It feels a bit like musical chairs at a birthday party.
All the kids run and squeal and when the music stops they plonk down on a chair and hold the seat of it with both hands, joy and pride clear on their safe little faces.
And the one kid who misses out smiles weakly and then has to stand to the side, pretending to look like it’s still a fun party.
That’s what Mother’s Day feels like.
And I’m that kid.
And I just wish I got to feel what the other kids felt.
Some adults at the birthday party might try to make the sad kid feel better by telling them it’s just a game.
Some might growl at the crying kid and tell them to get over it, it’s supposed to be fun, you’re lucky to even be invited and if you don’t stop that nonsense I’ll take you home right now.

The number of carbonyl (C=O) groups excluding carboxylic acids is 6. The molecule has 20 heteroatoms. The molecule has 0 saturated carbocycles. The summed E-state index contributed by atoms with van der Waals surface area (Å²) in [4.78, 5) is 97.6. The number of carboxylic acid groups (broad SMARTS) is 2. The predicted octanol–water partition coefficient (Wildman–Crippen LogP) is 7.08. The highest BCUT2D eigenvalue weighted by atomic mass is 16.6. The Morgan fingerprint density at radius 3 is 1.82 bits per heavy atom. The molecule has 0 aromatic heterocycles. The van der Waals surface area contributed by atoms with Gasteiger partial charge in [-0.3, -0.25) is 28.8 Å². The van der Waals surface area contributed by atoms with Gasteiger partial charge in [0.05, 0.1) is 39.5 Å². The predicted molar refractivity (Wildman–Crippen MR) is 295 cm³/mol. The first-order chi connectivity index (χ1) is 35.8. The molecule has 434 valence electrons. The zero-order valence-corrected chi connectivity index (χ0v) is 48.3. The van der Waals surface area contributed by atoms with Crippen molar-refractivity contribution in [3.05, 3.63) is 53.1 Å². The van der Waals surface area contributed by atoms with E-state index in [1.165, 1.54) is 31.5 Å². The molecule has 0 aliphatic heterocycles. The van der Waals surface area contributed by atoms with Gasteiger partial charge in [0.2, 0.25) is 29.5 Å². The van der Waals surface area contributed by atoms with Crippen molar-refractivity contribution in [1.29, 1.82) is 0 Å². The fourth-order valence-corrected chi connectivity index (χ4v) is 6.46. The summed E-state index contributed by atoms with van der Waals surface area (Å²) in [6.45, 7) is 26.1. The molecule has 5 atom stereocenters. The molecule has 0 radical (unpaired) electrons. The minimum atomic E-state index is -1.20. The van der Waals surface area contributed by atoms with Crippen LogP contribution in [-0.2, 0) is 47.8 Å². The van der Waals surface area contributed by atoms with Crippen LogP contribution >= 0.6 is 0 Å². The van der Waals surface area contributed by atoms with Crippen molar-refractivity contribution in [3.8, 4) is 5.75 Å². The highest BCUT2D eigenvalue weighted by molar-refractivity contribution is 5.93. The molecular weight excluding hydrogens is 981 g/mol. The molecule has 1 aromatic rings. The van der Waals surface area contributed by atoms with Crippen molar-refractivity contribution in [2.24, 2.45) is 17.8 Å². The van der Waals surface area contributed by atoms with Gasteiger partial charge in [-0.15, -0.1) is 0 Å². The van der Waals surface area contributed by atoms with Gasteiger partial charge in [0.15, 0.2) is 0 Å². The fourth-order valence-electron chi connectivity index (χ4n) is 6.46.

Some might even tell the kid standing on their own to be happy for the other kids.
He wraps both his arms tight around me and holds me upright until my racking body has stilled and I can speak again. He know that there is nothing that he can say that will make me feel better, and possibly something that would make me feel worse. He acknowledges right where I’m at and just sits with me there.
And then it passes. That wave of grief has broken. And the energy in the swash fuels me to hug him back, thank him and run back to the house from the fuel tank where I found him, grateful that I got invited to the party in the first place, happy for the other kids on the chairs, and excited to be a mother to our girls on Mother’s Day.